Building in a landscape being converted from mid-income housing to high-end luxury condos; construction currently stalled due to financial hardship. Photos: Daisy Ames.
Houston is caught in the crosshairs of irrational exuberance, a term initially coined in the 1990s by Federal Reserve Board chairman Alan Greenspan in reference to the overvalued dot-com market. Similarly, when the United States’ housing market crashed in 2008, we were again forced to rethink our economic investments and spending. As architect and writer Pier Vittorio Aureli explains, we began to embrace Mies van der Rohe’s aphorism “less is more,” rendering it fashionable once again.
During such fundamental economic shifts we have come to see Houston’s continuing growth as more of a superficial reconstruction rather than an attempt to address the root of its problems. For example, the oil market crash in the 1980s left the city desolate, and the buildings Downtown were referred to as “see-through buildings” because the floors were not occupied and left transparent from one glass facade to the other. Since Fall 2015, the oil price per barrel has declined 70 percent, and unless we implore thoughtful design and fiscally responsible construction methods, we might face an empty city once again.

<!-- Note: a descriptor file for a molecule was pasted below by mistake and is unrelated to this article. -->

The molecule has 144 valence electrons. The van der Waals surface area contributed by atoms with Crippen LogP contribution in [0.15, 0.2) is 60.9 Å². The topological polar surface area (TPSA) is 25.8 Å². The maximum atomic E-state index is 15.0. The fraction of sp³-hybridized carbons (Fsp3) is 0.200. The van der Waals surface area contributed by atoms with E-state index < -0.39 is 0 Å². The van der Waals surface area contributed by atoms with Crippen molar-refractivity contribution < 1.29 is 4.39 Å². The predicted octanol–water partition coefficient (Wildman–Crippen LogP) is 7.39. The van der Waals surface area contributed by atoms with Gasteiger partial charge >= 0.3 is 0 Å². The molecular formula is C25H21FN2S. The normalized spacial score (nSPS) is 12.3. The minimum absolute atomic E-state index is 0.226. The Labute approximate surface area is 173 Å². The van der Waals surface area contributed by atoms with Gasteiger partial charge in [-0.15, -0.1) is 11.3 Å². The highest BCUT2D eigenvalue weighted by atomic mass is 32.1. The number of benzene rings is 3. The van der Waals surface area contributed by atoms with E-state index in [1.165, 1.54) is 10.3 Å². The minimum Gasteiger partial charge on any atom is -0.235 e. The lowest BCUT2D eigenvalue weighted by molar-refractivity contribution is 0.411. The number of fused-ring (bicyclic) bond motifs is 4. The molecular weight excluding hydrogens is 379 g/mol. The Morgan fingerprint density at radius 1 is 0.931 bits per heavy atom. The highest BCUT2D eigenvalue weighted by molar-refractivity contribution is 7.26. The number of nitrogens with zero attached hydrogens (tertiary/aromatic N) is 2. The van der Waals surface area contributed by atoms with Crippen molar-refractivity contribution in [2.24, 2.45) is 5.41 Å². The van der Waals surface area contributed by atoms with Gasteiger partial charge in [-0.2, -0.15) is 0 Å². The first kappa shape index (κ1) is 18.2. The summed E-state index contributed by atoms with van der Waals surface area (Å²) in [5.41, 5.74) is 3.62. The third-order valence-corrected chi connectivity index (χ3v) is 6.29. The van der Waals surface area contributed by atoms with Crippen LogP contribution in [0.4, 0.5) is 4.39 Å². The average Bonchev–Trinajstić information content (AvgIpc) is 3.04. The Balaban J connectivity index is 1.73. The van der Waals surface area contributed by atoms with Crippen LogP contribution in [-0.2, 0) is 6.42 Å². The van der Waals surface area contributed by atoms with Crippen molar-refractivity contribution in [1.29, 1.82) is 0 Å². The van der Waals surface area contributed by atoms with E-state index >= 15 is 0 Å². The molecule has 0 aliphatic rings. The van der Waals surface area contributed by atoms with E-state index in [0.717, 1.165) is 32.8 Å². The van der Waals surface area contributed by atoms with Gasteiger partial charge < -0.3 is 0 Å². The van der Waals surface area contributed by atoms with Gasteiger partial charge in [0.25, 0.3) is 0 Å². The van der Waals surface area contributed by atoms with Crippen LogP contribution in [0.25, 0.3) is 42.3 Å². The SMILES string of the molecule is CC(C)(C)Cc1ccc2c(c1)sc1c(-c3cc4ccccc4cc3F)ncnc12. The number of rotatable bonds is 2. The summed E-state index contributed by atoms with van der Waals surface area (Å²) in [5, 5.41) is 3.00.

What is particularly important about the phenomena of being in a state of economic crisis is that there are important spatial implications that we, as architects, need to account for when designing households. Models of living, commuting, and spending are shifting away from the “bigger is better” version of the American Dream that has typified suburban growth in Texas towards an economically sustainable strategy. Gaining a thorough understanding of these changes in economy lead to homes that address need rather than aspirations to express an embellished kind of Dream.
As my second-year graduate students at the Rice School of Architecture design their studio projects, I am urging them to keep in mind the the tumultuous relationship that housing has with the oil market. The fluctuations of the past are re-emerging, and there is evidence that it is currently threatening jobs, new construction, and progress in Houston, which in turn is no less an extraordinary opportunity to rethink, reimagine, and redesign necessary and meaningful spaces which respond to the current shifts.
On April 26, we will be hosting a colloquium at Rice School of Architecture exhibiting the students projects and opening the discussion to local architects and developers.